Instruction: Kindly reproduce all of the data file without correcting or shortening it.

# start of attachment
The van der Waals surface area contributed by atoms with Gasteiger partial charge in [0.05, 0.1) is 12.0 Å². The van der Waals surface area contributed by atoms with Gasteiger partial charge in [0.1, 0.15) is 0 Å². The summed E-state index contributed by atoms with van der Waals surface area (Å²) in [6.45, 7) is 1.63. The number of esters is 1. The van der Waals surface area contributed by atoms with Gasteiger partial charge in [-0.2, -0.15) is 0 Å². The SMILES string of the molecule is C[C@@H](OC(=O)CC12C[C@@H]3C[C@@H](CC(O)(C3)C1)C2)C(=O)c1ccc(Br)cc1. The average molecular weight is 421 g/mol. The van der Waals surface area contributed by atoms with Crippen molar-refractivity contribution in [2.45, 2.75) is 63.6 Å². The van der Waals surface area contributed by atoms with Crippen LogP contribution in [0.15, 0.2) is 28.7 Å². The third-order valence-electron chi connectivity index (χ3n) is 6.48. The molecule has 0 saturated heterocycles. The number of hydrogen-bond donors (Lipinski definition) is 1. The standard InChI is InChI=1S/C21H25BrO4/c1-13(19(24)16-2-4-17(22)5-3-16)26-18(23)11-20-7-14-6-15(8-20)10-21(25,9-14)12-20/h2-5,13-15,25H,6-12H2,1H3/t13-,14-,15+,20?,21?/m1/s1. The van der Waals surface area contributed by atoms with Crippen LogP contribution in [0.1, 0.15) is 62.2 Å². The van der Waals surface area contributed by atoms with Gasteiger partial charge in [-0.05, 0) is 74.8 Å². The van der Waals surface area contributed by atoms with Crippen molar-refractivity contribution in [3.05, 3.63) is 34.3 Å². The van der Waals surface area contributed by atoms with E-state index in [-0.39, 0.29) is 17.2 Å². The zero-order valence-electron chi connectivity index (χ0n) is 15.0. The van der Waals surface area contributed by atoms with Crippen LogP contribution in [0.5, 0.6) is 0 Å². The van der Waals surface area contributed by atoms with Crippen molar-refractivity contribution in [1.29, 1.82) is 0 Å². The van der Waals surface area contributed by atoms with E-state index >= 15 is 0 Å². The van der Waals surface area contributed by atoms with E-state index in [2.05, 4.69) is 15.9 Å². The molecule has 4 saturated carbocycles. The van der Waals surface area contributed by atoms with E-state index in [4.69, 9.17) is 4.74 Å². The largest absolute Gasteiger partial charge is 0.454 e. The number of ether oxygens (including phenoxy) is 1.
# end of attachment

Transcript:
The van der Waals surface area contributed by atoms with Gasteiger partial charge in [0.05, 0.1) is 12.0 Å². The van der Waals surface area contributed by atoms with Gasteiger partial charge in [0.1, 0.15) is 0 Å². The summed E-state index contributed by atoms with van der Waals surface area (Å²) in [6.45, 7) is 1.63. The number of esters is 1. The van der Waals surface area contributed by atoms with Gasteiger partial charge in [-0.2, -0.15) is 0 Å². The SMILES string of the molecule is C[C@@H](OC(=O)CC12C[C@@H]3C[C@@H](CC(O)(C3)C1)C2)C(=O)c1ccc(Br)cc1. The average molecular weight is 421 g/mol. The van der Waals surface area contributed by atoms with Crippen molar-refractivity contribution in [2.45, 2.75) is 63.6 Å². The van der Waals surface area contributed by atoms with Crippen LogP contribution in [0.15, 0.2) is 28.7 Å². The third-order valence-electron chi connectivity index (χ3n) is 6.48. The molecule has 0 saturated heterocycles. The number of hydrogen-bond donors (Lipinski definition) is 1. The standard InChI is InChI=1S/C21H25BrO4/c1-13(19(24)16-2-4-17(22)5-3-16)26-18(23)11-20-7-14-6-15(8-20)10-21(25,9-14)12-20/h2-5,13-15,25H,6-12H2,1H3/t13-,14-,15+,20?,21?/m1/s1. The van der Waals surface area contributed by atoms with Crippen LogP contribution in [0.1, 0.15) is 62.2 Å². The van der Waals surface area contributed by atoms with Gasteiger partial charge in [-0.05, 0) is 74.8 Å². The van der Waals surface area contributed by atoms with Crippen molar-refractivity contribution in [3.05, 3.63) is 34.3 Å². The van der Waals surface area contributed by atoms with E-state index in [-0.39, 0.29) is 17.2 Å². The zero-order valence-electron chi connectivity index (χ0n) is 15.0. The van der Waals surface area contributed by atoms with Crippen LogP contribution in [0.5, 0.6) is 0 Å². The van der Waals surface area contributed by atoms with Crippen molar-refractivity contribution in [1.29, 1.82) is 0 Å². The van der Waals surface area contributed by atoms with E-state index >= 15 is 0 Å². The van der Waals surface area contributed by atoms with E-state index in [2.05, 4.69) is 15.9 Å². The molecule has 4 saturated carbocycles. The van der Waals surface area contributed by atoms with E-state index in [4.69, 9.17) is 4.74 Å². The largest absolute Gasteiger partial charge is 0.454 e. The number of ether oxygens (including phenoxy) is 1.